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CMUT: Capacitive micro-machined ultrasonic transducers

Presenter: Dr Johan Klootwijk Philips Research, The Netherlands
Start: 16:25 (55 minutes)

Abstract

Capacitive micro-machined ultrasonic transducers (CMUT) are MEMS based structures that transmit and receive acoustic signals in the ultrasonic range. They enable breakthrough applications for ultrasound, complementing conventional piezo technology with advantages such as small form factor, large bandwidth, easy fabrication of large arrays, and integration with driver circuitry: CMUT-on-CMOS for 3D ultrasound. CMUT devices from Philips use the so-called collapse mode, with increased output pressure and sensitivity compared to devices in non-collapse mode. A DC voltage is used to collapse the top electrode on the bottom electrode. This CMUT technology is well suited and optimized for medical applications, ranging from general probes towards integration in catheters. By changing device architecture (dimensions, layer thickness, gap height, layer stress,..), one can tune the device for different applications. In this tutorial I would like to elaborate on the physics and (process) development of CMUTs, their potential applications (including some examples) and the use of test structures that have proven to also be very useful in CMUT development.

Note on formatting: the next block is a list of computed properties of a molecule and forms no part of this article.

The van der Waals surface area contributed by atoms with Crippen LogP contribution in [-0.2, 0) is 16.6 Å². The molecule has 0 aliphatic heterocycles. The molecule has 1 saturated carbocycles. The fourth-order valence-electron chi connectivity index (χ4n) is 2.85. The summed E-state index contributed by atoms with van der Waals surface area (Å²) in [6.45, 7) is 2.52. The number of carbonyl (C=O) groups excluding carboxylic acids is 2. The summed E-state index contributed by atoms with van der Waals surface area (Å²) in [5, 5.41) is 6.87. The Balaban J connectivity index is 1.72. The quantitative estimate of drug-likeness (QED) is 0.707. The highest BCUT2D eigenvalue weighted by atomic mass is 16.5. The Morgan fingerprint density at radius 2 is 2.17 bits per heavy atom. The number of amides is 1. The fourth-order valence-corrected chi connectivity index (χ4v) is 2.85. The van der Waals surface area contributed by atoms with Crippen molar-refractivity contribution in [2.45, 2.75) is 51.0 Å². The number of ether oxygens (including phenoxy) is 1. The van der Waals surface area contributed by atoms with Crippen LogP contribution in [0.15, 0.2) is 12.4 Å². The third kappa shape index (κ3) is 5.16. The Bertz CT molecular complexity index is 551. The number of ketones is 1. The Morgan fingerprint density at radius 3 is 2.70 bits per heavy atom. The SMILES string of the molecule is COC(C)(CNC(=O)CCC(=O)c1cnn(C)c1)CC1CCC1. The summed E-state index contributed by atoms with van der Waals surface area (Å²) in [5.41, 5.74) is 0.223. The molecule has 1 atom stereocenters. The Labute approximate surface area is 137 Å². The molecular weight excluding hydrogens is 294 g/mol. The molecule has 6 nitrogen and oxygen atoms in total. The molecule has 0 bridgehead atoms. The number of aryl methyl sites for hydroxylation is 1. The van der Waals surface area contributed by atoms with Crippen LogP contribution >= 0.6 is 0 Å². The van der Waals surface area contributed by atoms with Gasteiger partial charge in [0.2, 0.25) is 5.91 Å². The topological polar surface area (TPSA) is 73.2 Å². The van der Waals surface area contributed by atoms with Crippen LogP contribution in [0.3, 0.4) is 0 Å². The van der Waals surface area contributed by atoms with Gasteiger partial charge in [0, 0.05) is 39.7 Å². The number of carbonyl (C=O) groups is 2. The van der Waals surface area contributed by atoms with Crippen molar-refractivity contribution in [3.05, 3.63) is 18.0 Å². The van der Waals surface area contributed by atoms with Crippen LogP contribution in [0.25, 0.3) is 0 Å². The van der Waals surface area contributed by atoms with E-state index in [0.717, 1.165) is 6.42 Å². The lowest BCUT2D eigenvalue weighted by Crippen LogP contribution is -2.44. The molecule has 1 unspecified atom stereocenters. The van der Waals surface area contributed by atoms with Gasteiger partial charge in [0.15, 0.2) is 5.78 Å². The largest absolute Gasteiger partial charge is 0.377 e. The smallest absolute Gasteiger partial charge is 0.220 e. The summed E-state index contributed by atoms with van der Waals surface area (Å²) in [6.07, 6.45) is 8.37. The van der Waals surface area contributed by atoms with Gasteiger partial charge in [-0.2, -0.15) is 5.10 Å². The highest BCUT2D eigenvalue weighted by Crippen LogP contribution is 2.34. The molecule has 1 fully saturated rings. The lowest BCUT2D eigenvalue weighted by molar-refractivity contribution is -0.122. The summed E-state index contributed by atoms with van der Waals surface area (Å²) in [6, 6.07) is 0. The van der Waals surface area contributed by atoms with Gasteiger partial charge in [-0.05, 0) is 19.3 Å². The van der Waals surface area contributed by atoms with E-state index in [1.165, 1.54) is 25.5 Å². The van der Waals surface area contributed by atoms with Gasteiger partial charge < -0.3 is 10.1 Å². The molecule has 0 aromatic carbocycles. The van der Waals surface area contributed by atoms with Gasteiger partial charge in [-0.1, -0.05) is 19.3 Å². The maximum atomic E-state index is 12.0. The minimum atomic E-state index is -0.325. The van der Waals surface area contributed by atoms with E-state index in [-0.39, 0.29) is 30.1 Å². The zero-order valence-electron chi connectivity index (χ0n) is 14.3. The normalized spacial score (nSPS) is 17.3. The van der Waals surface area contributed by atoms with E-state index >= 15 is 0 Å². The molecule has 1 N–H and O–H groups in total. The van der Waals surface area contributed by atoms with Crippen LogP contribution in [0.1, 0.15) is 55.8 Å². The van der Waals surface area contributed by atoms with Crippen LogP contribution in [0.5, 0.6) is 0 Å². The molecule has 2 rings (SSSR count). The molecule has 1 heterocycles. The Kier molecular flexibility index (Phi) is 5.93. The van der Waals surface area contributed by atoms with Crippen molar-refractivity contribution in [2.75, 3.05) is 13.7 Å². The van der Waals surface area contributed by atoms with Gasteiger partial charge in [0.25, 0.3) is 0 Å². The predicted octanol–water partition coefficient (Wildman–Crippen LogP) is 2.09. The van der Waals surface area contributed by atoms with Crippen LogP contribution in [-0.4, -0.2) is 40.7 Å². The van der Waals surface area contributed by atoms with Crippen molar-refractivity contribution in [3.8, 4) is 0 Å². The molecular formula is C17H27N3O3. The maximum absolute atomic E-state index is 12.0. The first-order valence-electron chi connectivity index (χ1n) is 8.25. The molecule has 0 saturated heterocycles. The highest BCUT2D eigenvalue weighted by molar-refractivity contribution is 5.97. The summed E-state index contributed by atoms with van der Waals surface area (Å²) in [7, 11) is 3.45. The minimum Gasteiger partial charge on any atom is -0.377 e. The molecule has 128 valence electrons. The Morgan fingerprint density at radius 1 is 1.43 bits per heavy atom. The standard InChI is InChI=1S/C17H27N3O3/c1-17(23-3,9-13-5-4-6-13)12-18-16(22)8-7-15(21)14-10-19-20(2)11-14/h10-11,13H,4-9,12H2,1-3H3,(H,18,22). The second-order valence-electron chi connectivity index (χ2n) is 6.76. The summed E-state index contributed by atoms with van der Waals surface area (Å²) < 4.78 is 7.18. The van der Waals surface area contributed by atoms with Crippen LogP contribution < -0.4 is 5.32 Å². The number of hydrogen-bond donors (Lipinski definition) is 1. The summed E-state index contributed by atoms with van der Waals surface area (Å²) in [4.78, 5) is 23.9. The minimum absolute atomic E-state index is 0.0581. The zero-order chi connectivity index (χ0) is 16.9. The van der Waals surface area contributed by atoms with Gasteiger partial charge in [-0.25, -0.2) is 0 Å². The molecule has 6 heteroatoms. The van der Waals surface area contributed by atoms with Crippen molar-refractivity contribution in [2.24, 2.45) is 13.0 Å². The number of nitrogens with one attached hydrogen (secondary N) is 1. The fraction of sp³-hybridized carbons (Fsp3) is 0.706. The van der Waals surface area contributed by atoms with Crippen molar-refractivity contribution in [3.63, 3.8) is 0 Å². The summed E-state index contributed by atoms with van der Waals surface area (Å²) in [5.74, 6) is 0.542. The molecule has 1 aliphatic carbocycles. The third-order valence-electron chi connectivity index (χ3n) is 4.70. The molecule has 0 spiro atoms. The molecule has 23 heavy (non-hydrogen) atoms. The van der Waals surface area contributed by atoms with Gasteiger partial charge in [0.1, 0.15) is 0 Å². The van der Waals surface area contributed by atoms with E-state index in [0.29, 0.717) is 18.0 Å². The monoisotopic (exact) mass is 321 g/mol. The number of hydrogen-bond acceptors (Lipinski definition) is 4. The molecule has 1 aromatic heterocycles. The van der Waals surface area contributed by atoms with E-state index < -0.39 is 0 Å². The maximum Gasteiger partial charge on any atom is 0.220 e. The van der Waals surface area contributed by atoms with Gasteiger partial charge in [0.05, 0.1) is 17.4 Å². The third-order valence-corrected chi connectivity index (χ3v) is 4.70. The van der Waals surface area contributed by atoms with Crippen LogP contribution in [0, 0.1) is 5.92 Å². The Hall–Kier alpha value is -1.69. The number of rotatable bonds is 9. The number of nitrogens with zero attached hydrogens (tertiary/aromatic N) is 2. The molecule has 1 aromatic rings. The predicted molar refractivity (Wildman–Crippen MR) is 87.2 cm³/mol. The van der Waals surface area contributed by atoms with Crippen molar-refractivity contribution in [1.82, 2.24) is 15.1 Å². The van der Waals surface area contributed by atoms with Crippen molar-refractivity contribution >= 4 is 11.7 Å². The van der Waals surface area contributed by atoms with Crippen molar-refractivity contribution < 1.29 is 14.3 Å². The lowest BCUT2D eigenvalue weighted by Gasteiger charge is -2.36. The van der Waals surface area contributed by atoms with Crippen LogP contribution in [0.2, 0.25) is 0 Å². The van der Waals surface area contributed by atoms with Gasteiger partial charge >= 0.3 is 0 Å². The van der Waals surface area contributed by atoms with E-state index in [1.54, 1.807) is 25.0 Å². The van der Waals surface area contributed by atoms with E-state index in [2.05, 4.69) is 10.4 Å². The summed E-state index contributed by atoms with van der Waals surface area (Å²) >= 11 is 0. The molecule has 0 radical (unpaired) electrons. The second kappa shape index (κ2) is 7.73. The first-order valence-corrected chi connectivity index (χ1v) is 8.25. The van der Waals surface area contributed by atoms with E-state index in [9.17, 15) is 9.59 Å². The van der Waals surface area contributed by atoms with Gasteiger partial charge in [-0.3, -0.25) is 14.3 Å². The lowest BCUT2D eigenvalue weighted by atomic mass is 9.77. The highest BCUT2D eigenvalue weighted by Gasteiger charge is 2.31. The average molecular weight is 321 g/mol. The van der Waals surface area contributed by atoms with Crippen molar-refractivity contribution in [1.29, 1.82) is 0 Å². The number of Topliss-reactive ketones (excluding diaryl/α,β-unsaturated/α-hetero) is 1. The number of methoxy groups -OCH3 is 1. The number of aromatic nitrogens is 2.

Biography

Capacitive micro-machined ultrasonic transducers (CMUT) are MEMS based structures that transmit and receive acoustic signals in the ultrasonic range. They enable breakthrough applications for ultrasound, complementing conventional piezo technology with advantages such as small form factor, large bandwidth, easy fabrication of large arrays, and integration with driver circuitry: CMUT-on-CMOS for 3D ultrasound. CMUT devices from Philips use the so-called collapse mode, with increased output pressure and sensitivity compared to devices in non-collapse mode. A DC voltage is used to collapse the top electrode on the bottom electrode. This CMUT technology is well suited and optimized for medical applications, ranging from general probes towards integration in catheters. By changing device architecture (dimensions, layer thickness, gap height, layer stress,..), one can tune the device for different applications. In this tutorial I would like to elaborate on the physics and (process) development of CMUTs, their potential applications (including some examples) and the use of test structures that have proven to also be very useful in CMUT development.